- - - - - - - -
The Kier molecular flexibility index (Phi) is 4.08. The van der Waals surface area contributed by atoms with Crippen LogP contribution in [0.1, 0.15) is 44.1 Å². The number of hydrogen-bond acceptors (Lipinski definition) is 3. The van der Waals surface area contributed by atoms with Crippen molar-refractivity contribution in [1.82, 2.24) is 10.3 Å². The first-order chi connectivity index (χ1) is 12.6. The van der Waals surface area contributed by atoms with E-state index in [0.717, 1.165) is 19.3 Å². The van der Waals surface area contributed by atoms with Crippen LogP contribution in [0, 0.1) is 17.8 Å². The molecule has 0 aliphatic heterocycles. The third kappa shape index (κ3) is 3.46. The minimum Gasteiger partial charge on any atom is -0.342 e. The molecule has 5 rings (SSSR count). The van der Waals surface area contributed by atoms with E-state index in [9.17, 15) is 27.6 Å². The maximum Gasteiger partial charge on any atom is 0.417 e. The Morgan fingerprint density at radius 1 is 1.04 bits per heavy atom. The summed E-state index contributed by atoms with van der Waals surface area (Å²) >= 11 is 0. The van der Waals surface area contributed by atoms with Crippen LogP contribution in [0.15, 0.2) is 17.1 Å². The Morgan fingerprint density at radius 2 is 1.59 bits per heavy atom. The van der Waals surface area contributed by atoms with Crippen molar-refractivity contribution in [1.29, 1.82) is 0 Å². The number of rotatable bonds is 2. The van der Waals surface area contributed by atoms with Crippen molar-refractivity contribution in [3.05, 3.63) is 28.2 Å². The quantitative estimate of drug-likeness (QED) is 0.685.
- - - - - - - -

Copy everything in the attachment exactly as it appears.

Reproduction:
The Kier molecular flexibility index (Phi) is 4.08. The van der Waals surface area contributed by atoms with Crippen LogP contribution in [0.1, 0.15) is 44.1 Å². The number of hydrogen-bond acceptors (Lipinski definition) is 3. The van der Waals surface area contributed by atoms with Crippen molar-refractivity contribution in [1.82, 2.24) is 10.3 Å². The first-order chi connectivity index (χ1) is 12.6. The van der Waals surface area contributed by atoms with E-state index in [0.717, 1.165) is 19.3 Å². The van der Waals surface area contributed by atoms with Crippen LogP contribution in [0, 0.1) is 17.8 Å². The molecule has 0 aliphatic heterocycles. The third kappa shape index (κ3) is 3.46. The minimum Gasteiger partial charge on any atom is -0.342 e. The molecule has 5 rings (SSSR count). The van der Waals surface area contributed by atoms with E-state index in [9.17, 15) is 27.6 Å². The maximum Gasteiger partial charge on any atom is 0.417 e. The Morgan fingerprint density at radius 1 is 1.04 bits per heavy atom. The summed E-state index contributed by atoms with van der Waals surface area (Å²) >= 11 is 0. The van der Waals surface area contributed by atoms with Crippen LogP contribution in [0.15, 0.2) is 17.1 Å². The Morgan fingerprint density at radius 2 is 1.59 bits per heavy atom. The van der Waals surface area contributed by atoms with Crippen molar-refractivity contribution in [1.29, 1.82) is 0 Å². The number of rotatable bonds is 2. The van der Waals surface area contributed by atoms with Crippen molar-refractivity contribution in [3.05, 3.63) is 28.2 Å². The quantitative estimate of drug-likeness (QED) is 0.685.